By Richard Varr
The sun peeks through a hazy sky, reflecting off the curving glass of the twisting Shanghai Tower, its narrowing apex still flirting with wispy cloud cover. I’m strolling the Bund, the broad pedestrian walkway along the Huangpu River, with great views of the 21st century downtown Pudong District. It had been raining for two days, so a bit of clearing and some blue sky made my first visit here all the more special.
Before coming to Shanghai, the Bund was foremost in my mind as the place to visit – even if you only have an hour in the city. It’s perhaps Shanghai’s signature landmark reminding me of, for example, what La Ramblas is to Barcelona, Broadway to New York or the Champs Élysées to Paris.
The Bund’s riverside promenade juxtaposes two skylines a century apart. On one side, there’s the early 20th century business district with its stately brick bank towers and the Customs House with the city’s signature clock tower. “It’s a typical British-style building,” explains Shanghai tour guide Qiao Yong Gang, whose English name is Charlie. “Let’s wait a few minutes and we’ll hear the tower’s bells sound off with a melody,” he adds. While there, I hear the bells ring every quarter hour.
VIDEO: A quick clip of my walk along the Bund.
Cross the river via ferry or the Bund Sightseeing Tunnel and behold the exact opposite – Shanghai’s futuristic glass and steel towers of the Pudong district including the Oriental Pearl TV Tower offering stunning views, the pagoda-topped 88-floor Jinmao Tower and the spiraling Shanghai Tower with the world’s fastest elevators.
Another pedestrian thoroughfare just a 10 minute walk from the Bund is Nanjing Road, one of the city’s foremost shopping streets with a stream of shoppers and sightseers seemingly day and night. I pass storefronts which pulse at night with neon lights, and where sales people standing in doorways chant their pitches into portable loudspeakers.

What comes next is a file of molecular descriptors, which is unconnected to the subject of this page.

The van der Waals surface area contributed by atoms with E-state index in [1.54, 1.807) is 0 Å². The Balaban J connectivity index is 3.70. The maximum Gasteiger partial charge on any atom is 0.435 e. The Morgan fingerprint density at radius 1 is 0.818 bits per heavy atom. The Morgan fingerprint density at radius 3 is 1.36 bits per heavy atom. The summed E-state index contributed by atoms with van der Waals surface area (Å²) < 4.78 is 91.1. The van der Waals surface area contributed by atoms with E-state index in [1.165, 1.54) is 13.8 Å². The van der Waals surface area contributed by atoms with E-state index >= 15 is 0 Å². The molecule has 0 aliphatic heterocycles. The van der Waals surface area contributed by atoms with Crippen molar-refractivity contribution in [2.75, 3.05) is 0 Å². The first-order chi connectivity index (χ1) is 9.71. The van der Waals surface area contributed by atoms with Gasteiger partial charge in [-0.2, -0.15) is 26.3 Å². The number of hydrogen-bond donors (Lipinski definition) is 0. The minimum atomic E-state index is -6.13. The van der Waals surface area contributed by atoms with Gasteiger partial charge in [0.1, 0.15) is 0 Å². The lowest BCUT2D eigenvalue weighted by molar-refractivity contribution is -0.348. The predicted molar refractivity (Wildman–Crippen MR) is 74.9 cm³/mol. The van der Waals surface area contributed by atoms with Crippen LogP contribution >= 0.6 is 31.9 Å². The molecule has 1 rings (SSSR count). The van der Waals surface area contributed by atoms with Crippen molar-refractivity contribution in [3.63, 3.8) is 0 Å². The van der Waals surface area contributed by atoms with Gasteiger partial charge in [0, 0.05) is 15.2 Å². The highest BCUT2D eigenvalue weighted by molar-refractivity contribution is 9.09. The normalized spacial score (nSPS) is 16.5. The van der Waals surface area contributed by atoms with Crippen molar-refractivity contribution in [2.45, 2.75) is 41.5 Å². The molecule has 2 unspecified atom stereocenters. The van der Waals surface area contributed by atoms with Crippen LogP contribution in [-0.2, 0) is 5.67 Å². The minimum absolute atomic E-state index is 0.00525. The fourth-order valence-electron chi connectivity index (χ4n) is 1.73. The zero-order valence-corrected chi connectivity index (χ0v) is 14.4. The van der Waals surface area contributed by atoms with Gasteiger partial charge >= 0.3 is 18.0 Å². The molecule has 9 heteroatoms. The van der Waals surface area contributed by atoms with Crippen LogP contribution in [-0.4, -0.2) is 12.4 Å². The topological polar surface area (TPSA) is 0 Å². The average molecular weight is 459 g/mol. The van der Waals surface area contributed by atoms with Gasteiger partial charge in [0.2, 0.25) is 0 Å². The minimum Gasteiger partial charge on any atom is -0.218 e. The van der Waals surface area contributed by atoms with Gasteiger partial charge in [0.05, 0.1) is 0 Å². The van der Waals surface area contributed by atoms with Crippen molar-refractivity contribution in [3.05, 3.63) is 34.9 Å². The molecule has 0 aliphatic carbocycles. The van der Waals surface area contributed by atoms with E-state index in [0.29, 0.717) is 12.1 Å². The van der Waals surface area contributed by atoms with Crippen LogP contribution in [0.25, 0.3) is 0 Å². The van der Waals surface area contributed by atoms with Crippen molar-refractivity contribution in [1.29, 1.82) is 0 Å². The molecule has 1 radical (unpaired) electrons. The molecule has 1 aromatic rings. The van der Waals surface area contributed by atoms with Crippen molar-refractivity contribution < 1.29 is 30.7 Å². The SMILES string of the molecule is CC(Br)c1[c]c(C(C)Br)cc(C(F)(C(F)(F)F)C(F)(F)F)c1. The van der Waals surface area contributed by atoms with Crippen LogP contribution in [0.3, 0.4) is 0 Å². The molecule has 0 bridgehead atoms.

Nanjing Road stretches from the Bund to People’s Park with its green lawns accented with manicured patches of flower beds. One edge of the park is home to the Shanghai Museum, displaying some of China’s best relics spanning 5,000 years. I was particularly impressed with some of the 1500-year-old, hand-painted ceramic figurines looking like they just came out of a specialty shop.
Another must-see is Yu Gardens and Bazaar, a complex of buildings with Chinese-style architecture laced around small ponds that are crisscrossed with foot bridges over rocky shorelines. To one side is a bazaar where bold salespeople will approach you on the alleyways and try to sell you jewelry and watches – a good way to sharpen your bargaining skills. The Shanghai Jewish Refugees Museum tells the story of how Shanghai became a safe haven for 18,000 Jews fleeing the Holocaust, and how they lived peacefully with Chinese residents. After World War II, most had survived and returned to their homelands. The museum includes the Ohel Moshe Synagogue, the primary temple used by the refugees. Exhibition halls include items from that period and highlight some of the survivors’ stories.
As a westerner, I also appreciated my visit to the so-called French Concession, a once separate district with narrow alleyways and old brick architecture. Upscale shops and cafes are now situated in those buildings. The complex is a great place to enjoy coffee or beer on outdoor tables along pedestrian packed courtyards.
TOUR GUIDE “Charlie” Qiao Yong Gang
Shanghai independent tour guide Qiao Yong Gang, whose English name is Charlie, led our writers’ group during our visit. He’s an excellent guide and I will look him up when I return. I recommend him as a private or group guide!